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Sondra Locke (1944-2018)

  1. Barbara Hershey, Last Summer, 1968.  She may have felt too old for a teen at 24 - thre years more than Hershey - but it’s a pity she missed being Sandy in what Chicago critic rightly hailed as “one of the finest, truest, most deeply felt movies in my experience.”Hershey was never better…
  2. Kim Darby, True Grit, 1968.   The memorable debut of the newcomer from Shelbyville, Tennessee in The Heart Is A Lonely Hunter was still being edited  but the word was so good that producer Hal Wallis was keen to co-star  her with John Wayne. She surprised Wallis; she knew her own mind. Mattie Ross was too much like Heart’s Mick Kelly. “Let’s wait for the right thing.” (She did - and it was called Clint Eastwood…) Wallis then surveyed Geneviève Bujold (who became Wallis’ Anne of the Thousand Days), singer Karen Carpenter (a Duke idea), Mia Farrow (who kicked  herself for refusing), Sally Field, Jaclyn Smith, Tuesday Weld. Plus past and future Duke co-stars Michele El DoradoCarey and Jennifer Rio Lobo O’Neill. And Duke’s teenage daughter Aissa. Well Mattie was supposed to be  14.
  3. Liza Minnelli, The Sterile Cuckoo, 1969.    No one had seen her debut and she was running out of money when she auditioned as Pookie for a delighted director Alan J Pakula.“That was the best audition I’ve heard,” he told her. “I only wish I had met you six months ago.” That’s when Minnelli was booked. “Liza’s Pookie was a very different Pookie than mine... Losing out to someone with so much talent reduced my disappointment.”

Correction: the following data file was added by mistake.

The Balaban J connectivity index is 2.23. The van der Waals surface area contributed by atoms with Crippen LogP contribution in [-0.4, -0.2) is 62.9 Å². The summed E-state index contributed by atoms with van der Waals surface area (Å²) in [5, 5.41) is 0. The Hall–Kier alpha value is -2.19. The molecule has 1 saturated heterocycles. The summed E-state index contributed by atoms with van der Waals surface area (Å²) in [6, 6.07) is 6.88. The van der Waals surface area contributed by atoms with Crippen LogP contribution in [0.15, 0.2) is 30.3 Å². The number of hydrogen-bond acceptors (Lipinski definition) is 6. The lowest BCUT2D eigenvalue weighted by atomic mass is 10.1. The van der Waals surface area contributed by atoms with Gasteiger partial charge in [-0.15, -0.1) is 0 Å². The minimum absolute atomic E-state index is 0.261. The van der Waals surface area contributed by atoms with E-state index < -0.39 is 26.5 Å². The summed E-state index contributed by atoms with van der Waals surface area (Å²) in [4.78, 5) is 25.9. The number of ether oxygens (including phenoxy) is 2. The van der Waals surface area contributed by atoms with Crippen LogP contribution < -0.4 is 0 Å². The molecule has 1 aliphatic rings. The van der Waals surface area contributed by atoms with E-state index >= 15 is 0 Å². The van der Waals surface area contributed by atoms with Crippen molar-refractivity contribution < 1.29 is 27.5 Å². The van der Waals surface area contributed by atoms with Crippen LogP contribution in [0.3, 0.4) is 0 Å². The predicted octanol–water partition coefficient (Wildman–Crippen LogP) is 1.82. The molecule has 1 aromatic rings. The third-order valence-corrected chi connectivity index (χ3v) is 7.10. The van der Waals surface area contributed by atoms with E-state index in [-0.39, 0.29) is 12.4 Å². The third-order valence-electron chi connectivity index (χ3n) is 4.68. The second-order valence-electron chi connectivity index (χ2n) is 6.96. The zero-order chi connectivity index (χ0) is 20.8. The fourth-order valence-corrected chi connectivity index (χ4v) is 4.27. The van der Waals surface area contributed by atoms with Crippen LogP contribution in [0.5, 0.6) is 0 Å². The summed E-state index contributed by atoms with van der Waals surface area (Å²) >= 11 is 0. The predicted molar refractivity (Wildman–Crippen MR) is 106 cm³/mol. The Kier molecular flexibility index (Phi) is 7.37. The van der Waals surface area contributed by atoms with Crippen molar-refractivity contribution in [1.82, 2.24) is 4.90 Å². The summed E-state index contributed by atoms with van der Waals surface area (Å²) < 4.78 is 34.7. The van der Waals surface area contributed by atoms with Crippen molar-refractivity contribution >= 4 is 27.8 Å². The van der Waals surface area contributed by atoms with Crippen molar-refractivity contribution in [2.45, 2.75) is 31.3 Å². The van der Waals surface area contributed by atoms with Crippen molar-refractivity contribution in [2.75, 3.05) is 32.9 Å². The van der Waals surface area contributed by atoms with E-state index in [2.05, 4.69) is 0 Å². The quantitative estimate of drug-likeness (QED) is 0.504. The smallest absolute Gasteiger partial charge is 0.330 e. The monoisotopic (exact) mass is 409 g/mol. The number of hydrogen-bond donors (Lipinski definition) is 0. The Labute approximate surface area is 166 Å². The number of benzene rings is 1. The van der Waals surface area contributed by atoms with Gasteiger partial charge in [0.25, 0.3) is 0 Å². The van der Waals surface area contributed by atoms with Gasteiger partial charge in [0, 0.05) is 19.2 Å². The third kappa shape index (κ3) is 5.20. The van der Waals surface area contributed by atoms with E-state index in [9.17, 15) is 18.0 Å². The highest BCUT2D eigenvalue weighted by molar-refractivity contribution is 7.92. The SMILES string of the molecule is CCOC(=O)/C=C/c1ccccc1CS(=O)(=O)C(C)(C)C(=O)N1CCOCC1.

4. Patty Duke, My Sweet Charlie, TV, 1970.    Somewhat unwisely, Locke rejected director Lamont Jophnson’s invitation to head the tele-film that became a triple-Emmy-winning tele-film - ibncluding one for Duke. 
  5. Kay Lenz, Breezy, 1973.     First meeting of Clint Eastwood and a future lover.His Play Misty For Me co-star Jessica Walter thought Sondra would be perfect for his second directing gig. Scenarist Joe Heims agreed and told Eastwood. And he just kept chipping golf balls around his office during their meeting. “I’m not sure he ever actually paid any attention to me, whatsoever.” (He says he told an associate: “She’s an interesting type, very good actress - I’d certainly like to use her someday.” And he did - in six films during their 15-year affair). Heims was even more disappointed and realised he didn’t really “get” her May-December romance. “Sure enough, the final film was a predictable, run-of-the-mill story about a man in his late 50s who chases a young, teenage chick with lots of T & A.”
  6. Geneviève Bujold, Earthquake, 1974.    Female roles were had little significance  when Charley Hero (aka Charlton  Heston) was busy saving the world. Or, at least some American parts of it. Locke would later recommend Bujold to her lover Clint Eastwood for a film.